• 2-3 tbsp roasted cumin powder
  • 1-2 tsp lemon juice
  • 1 cup of chilled water
  • 5-6 cubes of ice
  • 1-tsp ghee
  • Salt as per taste

Method

  1. Wash the mint, coriander, and curry leaves and keep them aside.
  2. Take the Grinder and add mint, coriander, green chili, asafoetida, dried ginger powder, jeera powder, yogurt, and salt.
  3. Grind all the ingredients until it becomes thick.
  4. Then add water and lemon juice to it and blend a little more.
  5. Pour it into a container and keep it aside.
  6. Add the curry leaves and jeera powder to it and saute for a minute.
  7. Now pour the masala over the buttermilk and mix it thoroughly with a big spoon.
  8. Pour it in glasses and relish on the chilled buttermilk.

Nutritional Benefits

The tasty buttermilk is a perfect drink to have on a sunny afternoon. It aids digestion and is a beautiful drink for detox.

You can have this low-calorie drink to quench your thirst or satisfy your appetite. This is also a yummy option for a weight loss diet plan.

Adverse Effects of Asafetida

  1. Do not give asafoetida to pregnant women without consulting a doctor, as it may cause a miscarriage.
  2. If consumed in more than required or prescribed amounts, it may show counter effects such as intestinal gas, diarrhea, swollen lips, blood disorders, etc.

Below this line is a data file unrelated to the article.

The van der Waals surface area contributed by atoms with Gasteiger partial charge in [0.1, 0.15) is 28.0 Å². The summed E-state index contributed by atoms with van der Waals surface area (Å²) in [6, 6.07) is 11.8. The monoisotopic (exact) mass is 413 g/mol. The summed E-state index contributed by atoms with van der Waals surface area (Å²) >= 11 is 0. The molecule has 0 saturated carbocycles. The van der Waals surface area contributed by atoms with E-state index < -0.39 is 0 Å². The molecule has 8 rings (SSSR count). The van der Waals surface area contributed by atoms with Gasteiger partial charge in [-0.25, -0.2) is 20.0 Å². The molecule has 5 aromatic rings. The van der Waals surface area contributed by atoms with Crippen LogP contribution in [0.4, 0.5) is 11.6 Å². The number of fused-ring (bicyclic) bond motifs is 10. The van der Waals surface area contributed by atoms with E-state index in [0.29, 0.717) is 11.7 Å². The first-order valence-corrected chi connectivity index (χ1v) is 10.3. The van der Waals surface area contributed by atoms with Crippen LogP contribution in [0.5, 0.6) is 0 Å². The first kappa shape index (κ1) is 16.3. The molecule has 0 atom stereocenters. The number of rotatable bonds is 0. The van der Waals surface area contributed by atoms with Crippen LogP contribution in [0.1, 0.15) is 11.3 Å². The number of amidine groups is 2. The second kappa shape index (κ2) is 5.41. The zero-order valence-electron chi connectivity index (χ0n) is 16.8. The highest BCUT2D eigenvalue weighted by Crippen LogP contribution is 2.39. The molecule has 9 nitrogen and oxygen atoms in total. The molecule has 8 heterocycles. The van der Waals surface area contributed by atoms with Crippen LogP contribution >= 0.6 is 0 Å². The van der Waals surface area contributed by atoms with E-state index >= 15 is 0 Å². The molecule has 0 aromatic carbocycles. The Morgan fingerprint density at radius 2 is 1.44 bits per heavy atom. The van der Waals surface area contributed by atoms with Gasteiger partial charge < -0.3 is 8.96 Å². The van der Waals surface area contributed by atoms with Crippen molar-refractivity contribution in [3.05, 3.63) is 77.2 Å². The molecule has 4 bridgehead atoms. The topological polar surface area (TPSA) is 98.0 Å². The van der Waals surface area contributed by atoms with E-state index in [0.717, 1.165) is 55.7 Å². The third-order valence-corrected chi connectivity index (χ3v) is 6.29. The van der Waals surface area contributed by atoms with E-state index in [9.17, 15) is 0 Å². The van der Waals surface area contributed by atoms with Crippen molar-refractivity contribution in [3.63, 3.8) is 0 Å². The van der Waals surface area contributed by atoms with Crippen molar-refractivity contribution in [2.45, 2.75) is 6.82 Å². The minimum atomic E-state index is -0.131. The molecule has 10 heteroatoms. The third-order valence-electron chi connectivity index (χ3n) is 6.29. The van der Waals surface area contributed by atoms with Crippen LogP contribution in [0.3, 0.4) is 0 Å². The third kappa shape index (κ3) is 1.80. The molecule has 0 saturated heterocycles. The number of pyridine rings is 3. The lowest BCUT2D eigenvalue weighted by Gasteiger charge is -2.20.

Precautions

  1. During Pregnancy
  2. During breast-feeding
  3. Children might face the blood disorders
  4. Those with Bleeding disorders must avoid taking it
  5. Patients with Epilepsy or those with a history of convulsions
  6. Hypertension or Hypotension patients must take it after consulting a doctor.
  7. Two weeks before Surgery as asafoetida may slow blood clotting

Where to Buy Asafetida:

  1. From any online platform (Mountain Rose Herb and Amazon)
  2. Grocery store
  3. Supermarket
  4. Health food store
  5. Ayurvedic stores
  6. Directly get the plant from nursery life

Conclusion

A traditional remedy for a multifactorial cure, this treats digestive anomalies and offers innumerable health benefits. All because of its anti-inflammatory, antibacterial, antiviral, pain-relieving, and carminative properties, this exquisite aromatic herbal spice is an ingredient that offers treatment to almost all health problems.